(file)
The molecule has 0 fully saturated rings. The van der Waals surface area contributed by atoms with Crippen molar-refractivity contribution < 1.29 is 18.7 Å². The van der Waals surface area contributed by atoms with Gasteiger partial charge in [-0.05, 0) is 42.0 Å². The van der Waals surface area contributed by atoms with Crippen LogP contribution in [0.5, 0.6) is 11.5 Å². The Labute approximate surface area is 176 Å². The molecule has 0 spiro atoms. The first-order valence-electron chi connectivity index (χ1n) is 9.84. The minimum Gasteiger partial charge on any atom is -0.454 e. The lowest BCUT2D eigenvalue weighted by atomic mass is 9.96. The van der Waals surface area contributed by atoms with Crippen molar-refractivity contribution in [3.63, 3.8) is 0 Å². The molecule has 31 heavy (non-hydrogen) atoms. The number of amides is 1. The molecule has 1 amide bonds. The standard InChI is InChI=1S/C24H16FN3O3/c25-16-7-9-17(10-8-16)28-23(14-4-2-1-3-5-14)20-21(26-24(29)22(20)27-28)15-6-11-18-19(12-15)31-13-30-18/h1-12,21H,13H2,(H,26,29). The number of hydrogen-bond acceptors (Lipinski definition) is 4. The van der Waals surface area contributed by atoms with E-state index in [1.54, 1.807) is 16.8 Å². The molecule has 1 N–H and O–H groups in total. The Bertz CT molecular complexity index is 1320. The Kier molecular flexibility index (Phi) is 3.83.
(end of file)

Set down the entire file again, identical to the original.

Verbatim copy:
The molecule has 0 fully saturated rings. The van der Waals surface area contributed by atoms with Crippen molar-refractivity contribution < 1.29 is 18.7 Å². The van der Waals surface area contributed by atoms with Gasteiger partial charge in [-0.05, 0) is 42.0 Å². The van der Waals surface area contributed by atoms with Crippen LogP contribution in [0.5, 0.6) is 11.5 Å². The Labute approximate surface area is 176 Å². The molecule has 0 spiro atoms. The first-order valence-electron chi connectivity index (χ1n) is 9.84. The minimum Gasteiger partial charge on any atom is -0.454 e. The lowest BCUT2D eigenvalue weighted by atomic mass is 9.96. The van der Waals surface area contributed by atoms with Crippen molar-refractivity contribution in [3.63, 3.8) is 0 Å². The molecule has 31 heavy (non-hydrogen) atoms. The number of amides is 1. The molecule has 1 amide bonds. The standard InChI is InChI=1S/C24H16FN3O3/c25-16-7-9-17(10-8-16)28-23(14-4-2-1-3-5-14)20-21(26-24(29)22(20)27-28)15-6-11-18-19(12-15)31-13-30-18/h1-12,21H,13H2,(H,26,29). The number of hydrogen-bond acceptors (Lipinski definition) is 4. The van der Waals surface area contributed by atoms with E-state index in [1.54, 1.807) is 16.8 Å². The molecule has 1 N–H and O–H groups in total. The Bertz CT molecular complexity index is 1320. The Kier molecular flexibility index (Phi) is 3.83.